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  Monday, 16 July, 2001, 08:35 GMT 09:35 UK
Tough challenges ahead
Former Cuban supremo Fidel Castro with Juan Antonio Samaranch
Samaranch put his political skills to good use
BBC World Service Sports Correspondent Harry Peart looks ahead to the tasks that lie in wait for Jacques Rogge, Juan Antonio Samaranch's successor as IOC president.

Juan Antonio Samaranch was the last of the Latin triumvirate of autocratic administrators who have changed the world of sport.

For 24 years, Joao Havelange of Brazil ruled world football as president of Fifa, and his organisation attained unbelievable heights of financial power.

His departure in 1998 triggered a bitter war of succession between Sepp Blatter and Lennart Johansson, which Blatter won - but the sniping continues.

Primo Nebiolo of Italy, as president of the IAAF for 18 years, turned athletics from a sport run in a shared London house into the richest of Olympic sports.

Former Fifa president Joao Havelange
Havelange: a similar reign in charge of world football

His death two years ago has left no obvious successor, and uncertainty reigns.

Juan Antonio Samaranch has ruled the IOC for 21 years in the same manner as Havelange and Nebiolo.

Henry Kissinger, who sat on the Reform Commission following the Salt Lake City scandal, noted the firm hand that Samaranch used to keep the members in line.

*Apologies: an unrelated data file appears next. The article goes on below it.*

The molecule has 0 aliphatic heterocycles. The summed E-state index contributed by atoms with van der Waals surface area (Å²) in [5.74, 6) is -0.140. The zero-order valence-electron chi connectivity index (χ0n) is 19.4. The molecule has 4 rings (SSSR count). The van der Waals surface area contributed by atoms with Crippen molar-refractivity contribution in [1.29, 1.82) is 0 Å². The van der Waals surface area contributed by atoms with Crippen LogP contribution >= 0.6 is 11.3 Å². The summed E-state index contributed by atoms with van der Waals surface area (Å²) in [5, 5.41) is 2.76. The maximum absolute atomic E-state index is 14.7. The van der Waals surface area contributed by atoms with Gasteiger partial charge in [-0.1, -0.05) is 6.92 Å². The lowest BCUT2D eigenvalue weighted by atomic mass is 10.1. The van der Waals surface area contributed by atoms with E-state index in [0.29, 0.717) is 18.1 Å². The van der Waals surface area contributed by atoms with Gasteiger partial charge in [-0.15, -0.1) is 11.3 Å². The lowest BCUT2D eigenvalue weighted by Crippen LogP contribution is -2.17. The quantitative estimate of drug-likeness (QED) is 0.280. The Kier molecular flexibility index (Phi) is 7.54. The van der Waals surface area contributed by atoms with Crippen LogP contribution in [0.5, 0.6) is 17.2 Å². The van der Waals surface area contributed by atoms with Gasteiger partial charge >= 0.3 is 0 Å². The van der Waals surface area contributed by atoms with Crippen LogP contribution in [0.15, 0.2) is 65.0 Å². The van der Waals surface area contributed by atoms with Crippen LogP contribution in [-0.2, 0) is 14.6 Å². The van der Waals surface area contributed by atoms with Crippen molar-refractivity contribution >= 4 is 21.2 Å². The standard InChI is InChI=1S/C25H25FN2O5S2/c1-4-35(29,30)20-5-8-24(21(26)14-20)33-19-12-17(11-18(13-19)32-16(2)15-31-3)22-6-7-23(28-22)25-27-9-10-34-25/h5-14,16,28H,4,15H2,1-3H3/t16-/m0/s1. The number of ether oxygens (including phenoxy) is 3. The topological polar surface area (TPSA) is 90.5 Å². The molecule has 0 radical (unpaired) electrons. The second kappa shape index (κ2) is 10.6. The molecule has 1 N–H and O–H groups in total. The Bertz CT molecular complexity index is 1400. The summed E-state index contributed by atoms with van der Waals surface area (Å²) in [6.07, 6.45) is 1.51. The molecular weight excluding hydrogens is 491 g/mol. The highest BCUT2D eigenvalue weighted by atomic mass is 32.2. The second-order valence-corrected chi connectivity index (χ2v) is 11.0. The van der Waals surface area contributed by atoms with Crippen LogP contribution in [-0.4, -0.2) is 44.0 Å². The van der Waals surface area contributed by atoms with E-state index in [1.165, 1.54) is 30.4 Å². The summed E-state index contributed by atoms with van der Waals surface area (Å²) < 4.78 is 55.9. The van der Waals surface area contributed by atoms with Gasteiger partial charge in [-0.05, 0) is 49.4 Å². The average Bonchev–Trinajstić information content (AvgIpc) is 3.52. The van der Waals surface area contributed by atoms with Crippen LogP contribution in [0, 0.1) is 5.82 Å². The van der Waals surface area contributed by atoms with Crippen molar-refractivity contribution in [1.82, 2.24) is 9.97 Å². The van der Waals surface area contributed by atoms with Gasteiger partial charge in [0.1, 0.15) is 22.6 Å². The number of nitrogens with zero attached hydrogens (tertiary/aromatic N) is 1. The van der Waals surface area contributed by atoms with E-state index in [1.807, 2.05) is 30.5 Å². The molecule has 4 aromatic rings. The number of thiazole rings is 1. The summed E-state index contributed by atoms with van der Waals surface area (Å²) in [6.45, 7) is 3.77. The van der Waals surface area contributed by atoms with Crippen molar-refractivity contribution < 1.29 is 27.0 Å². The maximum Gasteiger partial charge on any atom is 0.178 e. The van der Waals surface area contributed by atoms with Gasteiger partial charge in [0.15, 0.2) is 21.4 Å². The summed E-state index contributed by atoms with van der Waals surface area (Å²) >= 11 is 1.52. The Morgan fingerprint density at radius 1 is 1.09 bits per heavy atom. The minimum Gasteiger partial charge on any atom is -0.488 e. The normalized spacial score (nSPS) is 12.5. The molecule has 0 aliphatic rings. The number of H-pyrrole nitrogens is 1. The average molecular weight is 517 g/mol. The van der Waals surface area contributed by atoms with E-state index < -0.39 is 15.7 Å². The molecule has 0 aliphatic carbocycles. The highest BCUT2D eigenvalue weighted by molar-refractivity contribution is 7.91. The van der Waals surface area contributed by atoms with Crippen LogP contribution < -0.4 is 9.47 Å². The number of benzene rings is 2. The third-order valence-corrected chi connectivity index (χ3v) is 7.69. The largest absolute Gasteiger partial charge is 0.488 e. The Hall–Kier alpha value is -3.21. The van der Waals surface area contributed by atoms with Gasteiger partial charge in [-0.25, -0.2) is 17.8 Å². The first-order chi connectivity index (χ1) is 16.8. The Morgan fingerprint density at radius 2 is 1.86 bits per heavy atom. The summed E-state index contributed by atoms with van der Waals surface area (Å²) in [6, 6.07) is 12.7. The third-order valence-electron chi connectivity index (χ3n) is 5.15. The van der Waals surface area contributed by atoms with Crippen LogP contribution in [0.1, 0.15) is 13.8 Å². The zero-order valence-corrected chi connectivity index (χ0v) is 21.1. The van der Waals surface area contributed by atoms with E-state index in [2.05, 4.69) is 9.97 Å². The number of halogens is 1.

Rogge will face a host of problems from the first day of his reign.

The unity that marked Samaranch's early presidency will be hard to achieve.

Samaranch with an award for Best Sports Leader in 1999
How will the IOC progress without Samaranch?

The vote, albeit secret, will reveal opposing alliances that will need a high degree of political skill to overcome.

Most candidates expressed concern at the "gigantism" of Olympic Games.

But how do you reduce the size without offending some of the international sports federations?

Most IOC members and host bidding cities want visits to be restored under closely supervised conditions.

But how can this be achieved without undermining public confidence even further?

No joy ride

The Reform Commission brought in more members, including athletes, but the system of presidential patronage still remains.

This results in major geographical discrepancies. For example, Switzerland has five members, but Asia, Africa and South America have 51 between them.

The sports federations and the National Olympic Committees, as usual, will be demanding more money. So the new boss must decide how to share it out.

The 2002 Salt Lake City Winter Games is bound open the corruption scandal wounds all over again, so how can the internal workings of the IOC be made more accountable and transparent?

Rogge will be called the most powerful leader in world sport, but in spite of the trappings of wealth and influence, the job will be no luxurious joy ride.

News from the IOC's 112th Session in Moscow

China gets first Games

Rogge wins presidency

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Olympic features

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BBC expert quizzed

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See also:

04 Jul 01 | Olympic Votes
15 May 01 | Other Sports
Links to more Olympic Votes stories are at the foot of the page.


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